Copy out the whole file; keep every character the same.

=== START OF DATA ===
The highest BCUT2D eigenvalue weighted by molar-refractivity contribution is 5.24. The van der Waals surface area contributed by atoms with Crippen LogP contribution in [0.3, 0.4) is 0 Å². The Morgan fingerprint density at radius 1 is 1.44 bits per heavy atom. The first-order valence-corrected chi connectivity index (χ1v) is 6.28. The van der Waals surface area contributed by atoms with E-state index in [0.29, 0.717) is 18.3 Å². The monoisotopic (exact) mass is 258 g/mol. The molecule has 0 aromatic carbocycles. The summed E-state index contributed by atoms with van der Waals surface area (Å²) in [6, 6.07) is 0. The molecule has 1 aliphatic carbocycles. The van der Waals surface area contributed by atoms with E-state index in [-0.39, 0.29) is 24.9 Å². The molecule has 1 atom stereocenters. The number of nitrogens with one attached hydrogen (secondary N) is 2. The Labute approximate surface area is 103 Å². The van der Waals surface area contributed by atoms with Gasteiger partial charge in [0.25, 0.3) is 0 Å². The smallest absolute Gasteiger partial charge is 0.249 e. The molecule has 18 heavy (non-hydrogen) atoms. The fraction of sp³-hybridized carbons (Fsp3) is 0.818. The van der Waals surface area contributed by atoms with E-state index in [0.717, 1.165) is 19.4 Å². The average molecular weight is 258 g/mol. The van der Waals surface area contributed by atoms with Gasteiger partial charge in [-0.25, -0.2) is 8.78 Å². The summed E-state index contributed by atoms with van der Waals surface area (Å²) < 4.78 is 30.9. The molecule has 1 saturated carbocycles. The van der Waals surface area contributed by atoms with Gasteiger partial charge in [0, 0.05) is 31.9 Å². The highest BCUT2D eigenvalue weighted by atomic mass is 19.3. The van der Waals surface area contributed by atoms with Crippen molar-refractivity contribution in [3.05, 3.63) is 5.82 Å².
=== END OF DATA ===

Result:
The highest BCUT2D eigenvalue weighted by molar-refractivity contribution is 5.24. The van der Waals surface area contributed by atoms with Crippen LogP contribution in [0.3, 0.4) is 0 Å². The Morgan fingerprint density at radius 1 is 1.44 bits per heavy atom. The first-order valence-corrected chi connectivity index (χ1v) is 6.28. The van der Waals surface area contributed by atoms with E-state index in [0.29, 0.717) is 18.3 Å². The monoisotopic (exact) mass is 258 g/mol. The molecule has 0 aromatic carbocycles. The summed E-state index contributed by atoms with van der Waals surface area (Å²) in [6, 6.07) is 0. The molecule has 1 aliphatic carbocycles. The van der Waals surface area contributed by atoms with E-state index in [-0.39, 0.29) is 24.9 Å². The molecule has 1 atom stereocenters. The number of nitrogens with one attached hydrogen (secondary N) is 2. The Labute approximate surface area is 103 Å². The van der Waals surface area contributed by atoms with Gasteiger partial charge in [0.25, 0.3) is 0 Å². The smallest absolute Gasteiger partial charge is 0.249 e. The molecule has 18 heavy (non-hydrogen) atoms. The fraction of sp³-hybridized carbons (Fsp3) is 0.818. The van der Waals surface area contributed by atoms with E-state index in [0.717, 1.165) is 19.4 Å². The average molecular weight is 258 g/mol. The van der Waals surface area contributed by atoms with Gasteiger partial charge in [-0.25, -0.2) is 8.78 Å². The summed E-state index contributed by atoms with van der Waals surface area (Å²) < 4.78 is 30.9. The molecule has 1 saturated carbocycles. The van der Waals surface area contributed by atoms with Gasteiger partial charge in [0, 0.05) is 31.9 Å². The highest BCUT2D eigenvalue weighted by atomic mass is 19.3. The van der Waals surface area contributed by atoms with Crippen molar-refractivity contribution in [3.05, 3.63) is 5.82 Å².